Write when you find time

[enclosed in same envelope:]

[written at top:] I’m sending Maude’s letter I know you like to read it so by by

Sioux Falls, S.D. Feb. 3, 1942

Dear Mother & all,

Rec’d your letter & money order last nite. Also a letter from Irene and $1, and a letter from Clarence. He was very sorry that he couldn’t help me out, but has to go to Rapid City to be examined the 16th. I’ll send his letter with this, I answered him right back so he would get it. I told him that was O.K. as I knew he had a hard time of it and to be sure and go down and see you before he had to leave. I’ll pay part of what you sent me on my rent but I’ll have to use that dollar Irene sent me for groceries and I thought perhaps I’d better not give her all of that as I’ll need groceries again next week. Don’t worry tho it will come out somehow. Clarence was only getting $25 a month and had to buy license and also that permit to drive which was $2. But if he has to go to the Army I think he’s foolish if he doesn’t sell that car. I sure hope he gets a good location if he has to go. I haven’t heard from Lawrence for over 2 wks. He must be in New Jersey yet tho as he hasn’t sent me his radio and as soon as they go over he’s going to send it to me. I sure wish he’d write. They tell them when they can write now. It’s sure terrible about Harold Bridgman. I’m afraid they torture the boys and starve them to death. A family down here in Sioux Falls got a message from Wake Island, “You may be interested to know your son was taken prisoner at Wake Island.” Wouldn’t that be terrible to get that message and not be able to do anything about it.

It’s about 2:30 and I would be in school today but I guess I’ve got the flu. I’ve such a bad cold and it affects my eyes and neck. It’s so hard to get rid of a cold down here. I feel sort of dizzy when I get up. Mrs. Mellenbrendt called up Roberts & told him I was sick in bed, she also invited me down to dinner and gave me some cough medicine & Listerine. I think I’ll be able to go to school tomorrow so don’t worry, everyone seems to be having bad colds. Lorraine Hight from White River is going to Nettleton College down here she called up the Beauty School and wanted to talk to me so they had her call here. She is coming down at 4:30 to see me. I ran into her one day in Kusge’s [?] store.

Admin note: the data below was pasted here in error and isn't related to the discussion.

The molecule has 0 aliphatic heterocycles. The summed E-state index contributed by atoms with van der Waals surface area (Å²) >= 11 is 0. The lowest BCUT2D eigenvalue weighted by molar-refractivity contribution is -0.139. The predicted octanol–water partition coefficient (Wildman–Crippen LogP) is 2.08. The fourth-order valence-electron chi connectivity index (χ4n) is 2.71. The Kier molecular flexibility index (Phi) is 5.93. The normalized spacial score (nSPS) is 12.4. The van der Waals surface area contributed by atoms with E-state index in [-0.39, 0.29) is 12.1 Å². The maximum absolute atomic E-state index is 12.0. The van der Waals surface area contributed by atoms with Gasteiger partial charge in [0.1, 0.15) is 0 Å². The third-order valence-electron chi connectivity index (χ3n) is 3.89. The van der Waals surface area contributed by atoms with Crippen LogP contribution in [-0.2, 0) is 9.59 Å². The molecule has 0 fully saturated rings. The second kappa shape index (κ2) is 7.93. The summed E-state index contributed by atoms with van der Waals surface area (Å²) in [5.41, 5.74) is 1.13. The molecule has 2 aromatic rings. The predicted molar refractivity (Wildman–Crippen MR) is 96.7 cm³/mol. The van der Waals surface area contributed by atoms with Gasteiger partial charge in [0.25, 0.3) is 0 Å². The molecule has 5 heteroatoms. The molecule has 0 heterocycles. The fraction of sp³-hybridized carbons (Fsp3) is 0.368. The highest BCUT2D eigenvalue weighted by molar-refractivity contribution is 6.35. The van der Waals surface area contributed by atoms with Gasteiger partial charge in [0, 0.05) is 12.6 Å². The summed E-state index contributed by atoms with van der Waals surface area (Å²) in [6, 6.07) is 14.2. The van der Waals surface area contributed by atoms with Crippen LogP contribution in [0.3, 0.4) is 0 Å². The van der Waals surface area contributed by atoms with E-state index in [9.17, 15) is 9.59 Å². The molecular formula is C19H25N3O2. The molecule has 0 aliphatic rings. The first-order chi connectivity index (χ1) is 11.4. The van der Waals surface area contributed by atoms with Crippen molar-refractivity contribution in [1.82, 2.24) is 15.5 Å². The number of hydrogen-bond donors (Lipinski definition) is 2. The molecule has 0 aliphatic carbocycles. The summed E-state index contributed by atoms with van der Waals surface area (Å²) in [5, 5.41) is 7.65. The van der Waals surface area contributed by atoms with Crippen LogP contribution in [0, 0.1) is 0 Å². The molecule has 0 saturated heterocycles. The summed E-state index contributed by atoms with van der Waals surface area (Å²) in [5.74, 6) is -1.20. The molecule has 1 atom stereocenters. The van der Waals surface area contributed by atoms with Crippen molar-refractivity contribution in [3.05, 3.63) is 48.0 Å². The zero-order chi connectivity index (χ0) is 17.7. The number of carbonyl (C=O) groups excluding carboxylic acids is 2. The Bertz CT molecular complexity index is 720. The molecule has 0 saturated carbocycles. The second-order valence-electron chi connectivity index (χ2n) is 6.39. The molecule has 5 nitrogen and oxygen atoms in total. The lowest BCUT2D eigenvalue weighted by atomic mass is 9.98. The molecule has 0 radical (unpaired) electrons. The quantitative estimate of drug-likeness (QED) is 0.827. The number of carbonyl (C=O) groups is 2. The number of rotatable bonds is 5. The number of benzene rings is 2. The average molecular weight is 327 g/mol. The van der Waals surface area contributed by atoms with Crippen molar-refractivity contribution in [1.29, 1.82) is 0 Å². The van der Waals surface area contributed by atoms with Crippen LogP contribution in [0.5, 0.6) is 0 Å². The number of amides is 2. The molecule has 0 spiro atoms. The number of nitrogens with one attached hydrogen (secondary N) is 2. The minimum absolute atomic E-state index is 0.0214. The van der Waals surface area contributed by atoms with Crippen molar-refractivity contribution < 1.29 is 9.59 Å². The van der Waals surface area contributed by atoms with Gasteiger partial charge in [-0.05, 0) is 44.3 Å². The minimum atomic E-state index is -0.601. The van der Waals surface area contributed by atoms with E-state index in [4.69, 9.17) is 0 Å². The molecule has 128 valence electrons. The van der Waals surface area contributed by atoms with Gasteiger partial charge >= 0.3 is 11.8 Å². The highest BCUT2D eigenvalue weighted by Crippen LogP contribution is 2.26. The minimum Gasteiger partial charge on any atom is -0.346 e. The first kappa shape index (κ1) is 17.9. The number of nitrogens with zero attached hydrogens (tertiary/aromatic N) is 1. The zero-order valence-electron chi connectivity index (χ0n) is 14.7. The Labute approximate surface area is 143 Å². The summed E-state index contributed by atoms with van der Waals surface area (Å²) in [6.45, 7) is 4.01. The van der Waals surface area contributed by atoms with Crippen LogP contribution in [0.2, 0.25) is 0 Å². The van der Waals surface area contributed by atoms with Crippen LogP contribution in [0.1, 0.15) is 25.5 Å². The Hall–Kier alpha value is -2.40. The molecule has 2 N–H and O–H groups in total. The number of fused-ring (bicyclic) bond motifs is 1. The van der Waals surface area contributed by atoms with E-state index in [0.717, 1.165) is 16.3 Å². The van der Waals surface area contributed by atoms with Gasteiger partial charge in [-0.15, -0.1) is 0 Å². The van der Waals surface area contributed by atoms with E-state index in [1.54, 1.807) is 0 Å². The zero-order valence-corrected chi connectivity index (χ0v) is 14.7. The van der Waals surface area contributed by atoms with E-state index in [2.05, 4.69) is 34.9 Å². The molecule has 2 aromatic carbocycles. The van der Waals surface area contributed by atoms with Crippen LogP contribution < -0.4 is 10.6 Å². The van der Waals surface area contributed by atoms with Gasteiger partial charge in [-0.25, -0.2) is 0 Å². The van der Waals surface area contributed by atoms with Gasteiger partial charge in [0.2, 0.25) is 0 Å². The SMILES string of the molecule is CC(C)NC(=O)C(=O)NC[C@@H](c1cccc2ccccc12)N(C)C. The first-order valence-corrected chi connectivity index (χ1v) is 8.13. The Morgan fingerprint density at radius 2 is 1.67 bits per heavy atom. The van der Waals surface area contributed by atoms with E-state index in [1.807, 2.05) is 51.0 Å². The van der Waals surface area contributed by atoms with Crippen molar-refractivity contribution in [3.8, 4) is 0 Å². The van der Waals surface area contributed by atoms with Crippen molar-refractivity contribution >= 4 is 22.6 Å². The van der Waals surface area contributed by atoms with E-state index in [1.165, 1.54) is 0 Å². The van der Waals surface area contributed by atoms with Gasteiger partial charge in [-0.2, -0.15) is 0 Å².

I fixed Mrs. Small’s daughter’s hair and her sisters in-law’s hair also awhile back & they wrote up to Witten & told Pearl I did a very nice job. Pearl, I guess told the Long girls, as Romane wrote it to Dorothy McManigal. I fixed Gweny’s [?] hair last Sun. nite.

I sure wish I could see Clarence before he has to leave. They’re really drafting the boys fast around here.

Gee, it’s hot up here in this room but I’ve just got to keep covered up.

Hasn’t the weather been nice. We haven’t had such a bad winter yet but it still takes plenty of fuel tho.

Tell Lester I guess Winner’s B.B. team isn’t doing quite so bad now, I saw in the Argus-Leader where they beat Gregory.

I wonder what the Witten B.B. team is this year.

Excuse the writing I can’t do very good when I’m laying donw.

Write when you can Mother & thanks so much.

Lots of Love

Maude

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Amanuensis Monday – “So I’m Getting Old Now….”

Roy and Martha Anderson

Four years after Pearl Harbor, Martha (Roberg) Anderson mailed a birthday card to her cousin, my grandmother, Blanche (Wilson) Montgomery. Grandma would turn 37 ten days later.

[Postmarked Newman Grove, Nebraska, December 7, 1945; Addressed Mrs. Lawrence Montgomery, Marsing, Idaho. R.#1; 3c postage; birthday card; message written on back]